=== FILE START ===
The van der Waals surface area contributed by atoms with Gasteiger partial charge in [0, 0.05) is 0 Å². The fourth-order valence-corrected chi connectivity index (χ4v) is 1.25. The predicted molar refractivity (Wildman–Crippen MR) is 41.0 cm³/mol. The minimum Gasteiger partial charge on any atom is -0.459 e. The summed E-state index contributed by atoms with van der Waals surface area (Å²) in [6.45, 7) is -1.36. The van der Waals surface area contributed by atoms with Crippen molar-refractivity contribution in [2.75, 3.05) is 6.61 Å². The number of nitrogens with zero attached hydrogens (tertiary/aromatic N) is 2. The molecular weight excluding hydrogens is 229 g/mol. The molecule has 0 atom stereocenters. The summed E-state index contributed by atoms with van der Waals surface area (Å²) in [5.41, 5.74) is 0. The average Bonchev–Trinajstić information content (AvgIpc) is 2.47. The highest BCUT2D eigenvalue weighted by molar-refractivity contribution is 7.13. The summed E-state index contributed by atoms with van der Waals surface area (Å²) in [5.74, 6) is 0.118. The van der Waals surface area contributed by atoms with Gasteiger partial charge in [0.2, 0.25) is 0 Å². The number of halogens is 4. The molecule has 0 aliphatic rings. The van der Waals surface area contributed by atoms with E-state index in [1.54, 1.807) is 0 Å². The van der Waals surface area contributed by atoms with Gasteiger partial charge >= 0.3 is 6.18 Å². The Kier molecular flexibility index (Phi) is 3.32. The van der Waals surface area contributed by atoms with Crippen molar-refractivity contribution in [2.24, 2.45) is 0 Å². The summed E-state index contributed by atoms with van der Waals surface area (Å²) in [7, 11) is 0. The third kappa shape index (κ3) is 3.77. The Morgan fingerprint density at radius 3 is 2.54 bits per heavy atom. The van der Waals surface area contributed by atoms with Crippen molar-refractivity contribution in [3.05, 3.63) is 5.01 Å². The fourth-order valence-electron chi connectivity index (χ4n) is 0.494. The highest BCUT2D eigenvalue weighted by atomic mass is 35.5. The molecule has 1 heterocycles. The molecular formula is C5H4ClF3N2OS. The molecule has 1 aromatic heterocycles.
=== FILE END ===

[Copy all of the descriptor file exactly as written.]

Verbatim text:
The van der Waals surface area contributed by atoms with Gasteiger partial charge in [0, 0.05) is 0 Å². The fourth-order valence-corrected chi connectivity index (χ4v) is 1.25. The predicted molar refractivity (Wildman–Crippen MR) is 41.0 cm³/mol. The minimum Gasteiger partial charge on any atom is -0.459 e. The summed E-state index contributed by atoms with van der Waals surface area (Å²) in [6.45, 7) is -1.36. The van der Waals surface area contributed by atoms with Crippen molar-refractivity contribution in [2.75, 3.05) is 6.61 Å². The number of nitrogens with zero attached hydrogens (tertiary/aromatic N) is 2. The molecular weight excluding hydrogens is 229 g/mol. The molecule has 0 atom stereocenters. The summed E-state index contributed by atoms with van der Waals surface area (Å²) in [5.41, 5.74) is 0. The average Bonchev–Trinajstić information content (AvgIpc) is 2.47. The highest BCUT2D eigenvalue weighted by molar-refractivity contribution is 7.13. The summed E-state index contributed by atoms with van der Waals surface area (Å²) in [5.74, 6) is 0.118. The van der Waals surface area contributed by atoms with Gasteiger partial charge in [0.2, 0.25) is 0 Å². The number of halogens is 4. The molecule has 0 aliphatic rings. The van der Waals surface area contributed by atoms with E-state index in [1.54, 1.807) is 0 Å². The van der Waals surface area contributed by atoms with Gasteiger partial charge >= 0.3 is 6.18 Å². The Kier molecular flexibility index (Phi) is 3.32. The van der Waals surface area contributed by atoms with Crippen molar-refractivity contribution in [2.24, 2.45) is 0 Å². The summed E-state index contributed by atoms with van der Waals surface area (Å²) in [7, 11) is 0. The third kappa shape index (κ3) is 3.77. The Morgan fingerprint density at radius 3 is 2.54 bits per heavy atom. The van der Waals surface area contributed by atoms with Crippen molar-refractivity contribution in [3.05, 3.63) is 5.01 Å². The fourth-order valence-electron chi connectivity index (χ4n) is 0.494. The highest BCUT2D eigenvalue weighted by atomic mass is 35.5. The molecule has 1 heterocycles. The molecular formula is C5H4ClF3N2OS. The molecule has 1 aromatic heterocycles.